Jon Horton
Jackson Hole Mysteries
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Look on my works ye mighty
And despair

— Percy Bysse Shelley —

I see

A horse fair there
under the tumbled traffic exchange
near where the air machines
used to go

horses fair and foul
dickering horsemen
do business in the dozens
while their bickering drovers
wager, drink and strut
on their one day a month in town

Along a track
tall-wheeled carretas lumber and squeak
one carrying the gap-toothed produce man
his corn
his worn wife
his wary children
to the market on Fairfax Road

Along their way
a relict overpass has been bricked up
with scavenged cinderblock
turned to tenements where
two peasant gossips
resting their milkdamp bosoms
on plump and dimpled arms
stop their chat
to wave at the carretero's wife

Back down the road
the Santa Monica Trace ends
at the wrecked pier
where coastal lighters carrying oranges
avocados and dope
bump against stumped pilings

A strawhatted captain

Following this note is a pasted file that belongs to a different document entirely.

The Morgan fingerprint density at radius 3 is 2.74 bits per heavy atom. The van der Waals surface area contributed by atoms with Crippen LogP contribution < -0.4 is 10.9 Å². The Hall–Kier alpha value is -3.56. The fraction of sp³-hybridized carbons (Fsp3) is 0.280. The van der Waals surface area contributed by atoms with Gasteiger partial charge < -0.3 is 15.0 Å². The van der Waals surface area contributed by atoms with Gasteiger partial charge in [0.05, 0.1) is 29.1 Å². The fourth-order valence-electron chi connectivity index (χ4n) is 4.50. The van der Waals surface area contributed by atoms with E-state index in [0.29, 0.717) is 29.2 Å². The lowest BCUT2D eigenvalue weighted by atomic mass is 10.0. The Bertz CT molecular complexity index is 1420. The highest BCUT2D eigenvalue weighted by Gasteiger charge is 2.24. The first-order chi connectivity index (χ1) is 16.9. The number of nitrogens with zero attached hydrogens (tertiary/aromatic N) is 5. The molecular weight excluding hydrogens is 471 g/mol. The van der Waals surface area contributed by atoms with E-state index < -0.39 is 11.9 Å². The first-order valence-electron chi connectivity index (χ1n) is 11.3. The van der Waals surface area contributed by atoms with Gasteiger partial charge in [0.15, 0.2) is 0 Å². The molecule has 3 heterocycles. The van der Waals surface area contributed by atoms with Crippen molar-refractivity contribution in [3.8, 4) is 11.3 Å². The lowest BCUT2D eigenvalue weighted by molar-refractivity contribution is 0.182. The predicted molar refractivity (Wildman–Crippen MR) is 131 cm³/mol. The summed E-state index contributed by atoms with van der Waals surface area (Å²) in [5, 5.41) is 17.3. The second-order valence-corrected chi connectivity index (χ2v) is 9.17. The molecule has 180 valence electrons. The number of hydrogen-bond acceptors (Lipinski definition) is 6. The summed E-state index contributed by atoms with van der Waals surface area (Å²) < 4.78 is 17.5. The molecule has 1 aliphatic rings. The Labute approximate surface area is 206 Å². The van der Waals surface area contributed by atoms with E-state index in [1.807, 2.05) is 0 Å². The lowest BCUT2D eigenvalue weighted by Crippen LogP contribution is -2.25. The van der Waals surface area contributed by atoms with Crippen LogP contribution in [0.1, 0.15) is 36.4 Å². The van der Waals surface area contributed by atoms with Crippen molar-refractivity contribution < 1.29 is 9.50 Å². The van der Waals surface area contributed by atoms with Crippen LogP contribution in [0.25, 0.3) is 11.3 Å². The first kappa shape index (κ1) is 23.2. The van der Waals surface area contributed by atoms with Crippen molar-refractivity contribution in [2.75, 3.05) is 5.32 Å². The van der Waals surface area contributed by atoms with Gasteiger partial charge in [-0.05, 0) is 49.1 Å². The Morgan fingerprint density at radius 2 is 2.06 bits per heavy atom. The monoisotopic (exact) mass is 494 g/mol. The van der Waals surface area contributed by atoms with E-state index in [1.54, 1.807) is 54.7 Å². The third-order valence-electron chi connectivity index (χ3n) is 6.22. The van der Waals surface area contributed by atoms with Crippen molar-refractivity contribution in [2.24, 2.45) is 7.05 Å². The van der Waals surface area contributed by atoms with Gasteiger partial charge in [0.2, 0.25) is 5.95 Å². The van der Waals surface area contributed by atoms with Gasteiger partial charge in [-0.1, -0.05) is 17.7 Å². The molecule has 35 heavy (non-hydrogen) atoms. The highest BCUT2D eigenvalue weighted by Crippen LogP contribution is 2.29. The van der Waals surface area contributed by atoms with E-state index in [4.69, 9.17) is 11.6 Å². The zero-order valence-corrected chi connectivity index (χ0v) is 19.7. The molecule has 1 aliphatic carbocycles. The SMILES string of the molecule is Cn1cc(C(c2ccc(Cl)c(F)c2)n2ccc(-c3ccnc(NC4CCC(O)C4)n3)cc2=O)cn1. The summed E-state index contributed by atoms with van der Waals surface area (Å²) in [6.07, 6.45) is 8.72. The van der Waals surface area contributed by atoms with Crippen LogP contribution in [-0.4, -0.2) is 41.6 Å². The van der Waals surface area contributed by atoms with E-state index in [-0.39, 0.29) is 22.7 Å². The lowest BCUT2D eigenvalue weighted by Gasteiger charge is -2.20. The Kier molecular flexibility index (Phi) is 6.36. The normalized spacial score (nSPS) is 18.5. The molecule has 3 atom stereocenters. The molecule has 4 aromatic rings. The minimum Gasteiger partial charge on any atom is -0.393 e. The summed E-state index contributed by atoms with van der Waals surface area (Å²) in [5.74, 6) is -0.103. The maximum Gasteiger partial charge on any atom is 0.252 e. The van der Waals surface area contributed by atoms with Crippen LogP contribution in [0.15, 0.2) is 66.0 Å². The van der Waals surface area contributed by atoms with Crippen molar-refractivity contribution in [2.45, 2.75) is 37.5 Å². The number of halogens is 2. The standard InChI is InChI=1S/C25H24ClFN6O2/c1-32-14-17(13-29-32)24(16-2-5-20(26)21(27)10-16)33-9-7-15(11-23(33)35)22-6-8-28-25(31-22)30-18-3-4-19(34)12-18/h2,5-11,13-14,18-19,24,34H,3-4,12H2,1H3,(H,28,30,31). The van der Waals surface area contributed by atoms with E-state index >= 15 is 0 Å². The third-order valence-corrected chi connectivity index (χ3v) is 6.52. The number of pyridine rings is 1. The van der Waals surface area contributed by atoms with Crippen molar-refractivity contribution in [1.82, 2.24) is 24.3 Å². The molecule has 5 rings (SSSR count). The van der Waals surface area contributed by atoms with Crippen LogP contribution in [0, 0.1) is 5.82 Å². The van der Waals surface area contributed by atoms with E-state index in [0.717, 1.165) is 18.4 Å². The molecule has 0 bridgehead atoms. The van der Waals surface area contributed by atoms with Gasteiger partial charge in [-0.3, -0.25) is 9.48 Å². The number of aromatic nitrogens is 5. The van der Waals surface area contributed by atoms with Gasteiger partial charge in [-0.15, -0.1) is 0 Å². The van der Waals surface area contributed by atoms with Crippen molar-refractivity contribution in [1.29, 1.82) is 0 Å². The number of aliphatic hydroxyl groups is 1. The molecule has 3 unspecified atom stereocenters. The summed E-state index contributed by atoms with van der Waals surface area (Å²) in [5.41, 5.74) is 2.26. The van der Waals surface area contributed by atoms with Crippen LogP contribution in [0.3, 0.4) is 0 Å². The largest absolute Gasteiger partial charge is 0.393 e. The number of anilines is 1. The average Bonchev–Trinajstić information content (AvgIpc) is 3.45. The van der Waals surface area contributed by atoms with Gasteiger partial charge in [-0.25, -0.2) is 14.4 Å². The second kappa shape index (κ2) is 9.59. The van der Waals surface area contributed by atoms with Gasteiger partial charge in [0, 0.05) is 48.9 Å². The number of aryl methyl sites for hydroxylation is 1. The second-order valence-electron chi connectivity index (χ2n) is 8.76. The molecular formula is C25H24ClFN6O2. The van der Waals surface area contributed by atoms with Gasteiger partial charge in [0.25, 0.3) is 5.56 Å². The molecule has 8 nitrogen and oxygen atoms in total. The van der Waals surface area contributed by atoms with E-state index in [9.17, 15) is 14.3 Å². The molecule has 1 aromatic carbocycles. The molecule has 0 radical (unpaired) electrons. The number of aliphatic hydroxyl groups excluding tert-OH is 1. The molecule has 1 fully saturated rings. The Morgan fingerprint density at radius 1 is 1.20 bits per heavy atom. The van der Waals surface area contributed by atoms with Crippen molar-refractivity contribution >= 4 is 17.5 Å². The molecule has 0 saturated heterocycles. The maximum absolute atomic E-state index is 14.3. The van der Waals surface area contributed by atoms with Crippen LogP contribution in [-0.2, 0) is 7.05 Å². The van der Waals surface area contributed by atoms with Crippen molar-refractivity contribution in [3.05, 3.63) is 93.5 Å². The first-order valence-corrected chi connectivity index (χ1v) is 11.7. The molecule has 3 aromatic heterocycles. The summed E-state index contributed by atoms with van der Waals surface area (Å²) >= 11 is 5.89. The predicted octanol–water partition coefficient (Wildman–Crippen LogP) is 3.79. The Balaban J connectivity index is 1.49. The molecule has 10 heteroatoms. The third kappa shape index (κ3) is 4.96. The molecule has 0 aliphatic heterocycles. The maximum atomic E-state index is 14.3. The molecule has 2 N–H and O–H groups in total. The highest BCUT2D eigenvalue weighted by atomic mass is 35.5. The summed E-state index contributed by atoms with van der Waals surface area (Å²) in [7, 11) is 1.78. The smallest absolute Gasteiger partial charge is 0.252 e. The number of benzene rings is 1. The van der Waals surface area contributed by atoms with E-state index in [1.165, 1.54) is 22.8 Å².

bullies barefoot stevedores
who hump their burlap burdens up the plankway
while their epicanthic compadres
give him the finger behind his back

And atop the bluffs
among the shifted and tumbled
tiers of scavenged buildings
the exotics:
English ivy

Down a lane
that wanders 'round the wrecks
there is a cleared place park-of-sorts
grassy and green
bordered with wildflowers
where children shout and laugh
unwary and unafraid
innocent again at last
play tag beneath the hangman's tree

Across the coastal campana
in a redolent eucalyptus grove
overlooking the Cahuenga pass
which leads to a waterless valley
to the scorched interior hills
carpe diem
a bloom-cheeked gal
ravenhaired and horny again
works her soft belly
against a giddy, wine-drunk youth
his codpiece skewed
as they laze in the shade
next to a wicker-covered jug
while their horse switches his tail
stomps a hoof and ripples his hide at the flies

And above them on the hillside
giant tumbled letters lie
gripped by ivy
meaning nothing


Jon Horton

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Jon Horton

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